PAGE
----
Study Guides (380,000)
CA (150,000)
UTM (5,000)
Biology (600)
Midterm

# BIO314H5 Study Guide - Midterm Guide: Differential Centrifugation, Centrifugal Force, Particle Velocity

Department
Biology
Course Code
BIO314H5
Professor
Steven Chatfield
Study Guide
Midterm

This preview shows pages 1-3. to view the full 35 pages of the document.
Lecture 1
SI system; prefixes
Making solutions
Easy way:
Weight-in-weight (w/w)
Weight-in-volume (w/v)
Volume-in-volume (v/v)
Not always useful:
If one wants EQUAL amounts of molecules, weight is almost never a good way to achieve it
Making solutions – molarity
Describe how you would make 500 mls of a 1M NaCl solution. MW NaCl = 58.44g (MW =
molecular weight; synonym is FW = formula weight)
1 Mole of NaCl weighs 58.44 g
1 M = 58.44 g/L
To make 500 mL
500mL/1000mL x 58.44g = 29.22g
Therefore add 29.22g to 400mL and after it dissolves bring the volume to 500mL
Diluting solutions

Only pages 1-3 are available for preview. Some parts have been intentionally blurred.

Making dilutions
Have a 1.0 Molar stock solution
Want 10 ml of a 10 mM solution
c1V1=c2V2 or cHVH=CWVW
1.0M x VH = 0.01M X 10mL
VH = 0.01M x 10mL/ 1.0M = 0.1 mL = 100μL
Therefore add 100μL of 1M solution to 9.9 mL of water
Making stock solutions
What solvents will my compound dissolve in?
oHow soluble?
Which solvent is appropriate for my experiment?
oE.g. will it kill my cells in minute concentrations?...
How can I make my life easier?
oE.g. 1000X stocks ?
oE.g. Enough for my entire PhD?
Storage and perishability?
When using a centrifuge make sure:
To consult the appropriate manual and/or a colleague officially entrusted with demonstrating
its use before using any centrifuge for the first time.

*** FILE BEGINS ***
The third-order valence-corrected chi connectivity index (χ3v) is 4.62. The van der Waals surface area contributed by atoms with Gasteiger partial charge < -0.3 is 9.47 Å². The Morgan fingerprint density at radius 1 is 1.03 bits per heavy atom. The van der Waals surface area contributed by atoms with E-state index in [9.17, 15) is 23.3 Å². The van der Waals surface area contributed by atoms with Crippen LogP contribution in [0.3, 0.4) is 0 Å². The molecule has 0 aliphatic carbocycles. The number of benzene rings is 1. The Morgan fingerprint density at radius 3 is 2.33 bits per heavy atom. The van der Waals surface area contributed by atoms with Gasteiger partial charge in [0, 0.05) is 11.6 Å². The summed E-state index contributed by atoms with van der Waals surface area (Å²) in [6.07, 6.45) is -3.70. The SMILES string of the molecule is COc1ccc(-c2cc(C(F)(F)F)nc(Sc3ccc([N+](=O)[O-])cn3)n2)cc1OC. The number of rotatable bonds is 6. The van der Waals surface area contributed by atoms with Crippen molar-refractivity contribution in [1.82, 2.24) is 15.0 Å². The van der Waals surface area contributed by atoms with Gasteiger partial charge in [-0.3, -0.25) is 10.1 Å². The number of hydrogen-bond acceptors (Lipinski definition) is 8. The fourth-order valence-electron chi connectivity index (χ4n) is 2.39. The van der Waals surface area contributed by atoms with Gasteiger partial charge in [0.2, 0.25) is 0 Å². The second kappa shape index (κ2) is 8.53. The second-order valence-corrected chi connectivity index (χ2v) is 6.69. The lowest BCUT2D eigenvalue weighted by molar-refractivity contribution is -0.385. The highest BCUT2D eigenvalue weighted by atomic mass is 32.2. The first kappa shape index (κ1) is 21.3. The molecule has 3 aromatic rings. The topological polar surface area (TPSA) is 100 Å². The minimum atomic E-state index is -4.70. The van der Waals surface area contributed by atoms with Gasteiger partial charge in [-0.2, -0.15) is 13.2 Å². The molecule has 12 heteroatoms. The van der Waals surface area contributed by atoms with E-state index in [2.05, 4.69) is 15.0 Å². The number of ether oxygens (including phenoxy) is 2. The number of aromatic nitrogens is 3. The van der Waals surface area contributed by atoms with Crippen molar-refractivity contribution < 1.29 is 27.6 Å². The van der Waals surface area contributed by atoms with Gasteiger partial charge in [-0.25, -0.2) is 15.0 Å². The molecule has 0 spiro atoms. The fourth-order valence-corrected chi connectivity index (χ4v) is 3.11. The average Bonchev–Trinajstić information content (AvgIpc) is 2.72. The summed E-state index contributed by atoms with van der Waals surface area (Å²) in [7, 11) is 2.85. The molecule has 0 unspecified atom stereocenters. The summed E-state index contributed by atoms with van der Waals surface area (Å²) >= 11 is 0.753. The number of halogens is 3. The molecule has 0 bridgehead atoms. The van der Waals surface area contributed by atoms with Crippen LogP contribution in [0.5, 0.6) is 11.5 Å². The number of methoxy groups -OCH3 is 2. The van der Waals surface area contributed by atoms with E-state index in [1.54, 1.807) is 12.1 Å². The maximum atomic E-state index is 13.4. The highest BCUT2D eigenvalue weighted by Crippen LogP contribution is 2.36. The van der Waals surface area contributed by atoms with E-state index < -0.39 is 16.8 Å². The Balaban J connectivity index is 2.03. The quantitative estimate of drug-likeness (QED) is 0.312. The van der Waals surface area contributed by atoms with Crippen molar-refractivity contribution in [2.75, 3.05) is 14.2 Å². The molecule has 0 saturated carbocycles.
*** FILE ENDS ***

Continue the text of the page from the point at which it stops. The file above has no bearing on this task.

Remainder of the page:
To have the rotor speed and force matching the maximum allowable for the given rotor type,
tube type, and task at hand.
To have the rotor positioned in right place, tightly screwed on the centrifuge shaft, and lid
placed on the top.
To balance the opposing loads (1g makes a big difference at 20,000G)
To stay next to the centrifuge until the operating speed is reached.
Rotor types
Centrifuge disasters can result in:

Only pages 1-3 are available for preview. Some parts have been intentionally blurred.

Serious bodily injuries (and death)
High lab costs
oUltracentrifuge: ~100-200K\$
oTitanium rotor: ~15-30K\$
oPreparative centrifuge (floor): ~40-60K\$
oPreparative centrifuge (bench): ~30-50K\$
oTechnician per hour: ~150-300\$
Loss of material, time
You will be “that guy” or “we had this student…”
Rotor corrosion and stress
Physics 101
Angular velocity is the speed at which something rotates. The SI unit of angular velocity is radians
per second (rads-1), but other units such as revolutions [=rotations] per minute (RPM) are in
common use. Angular velocity is usually represented by .ω
Centrifuge rotors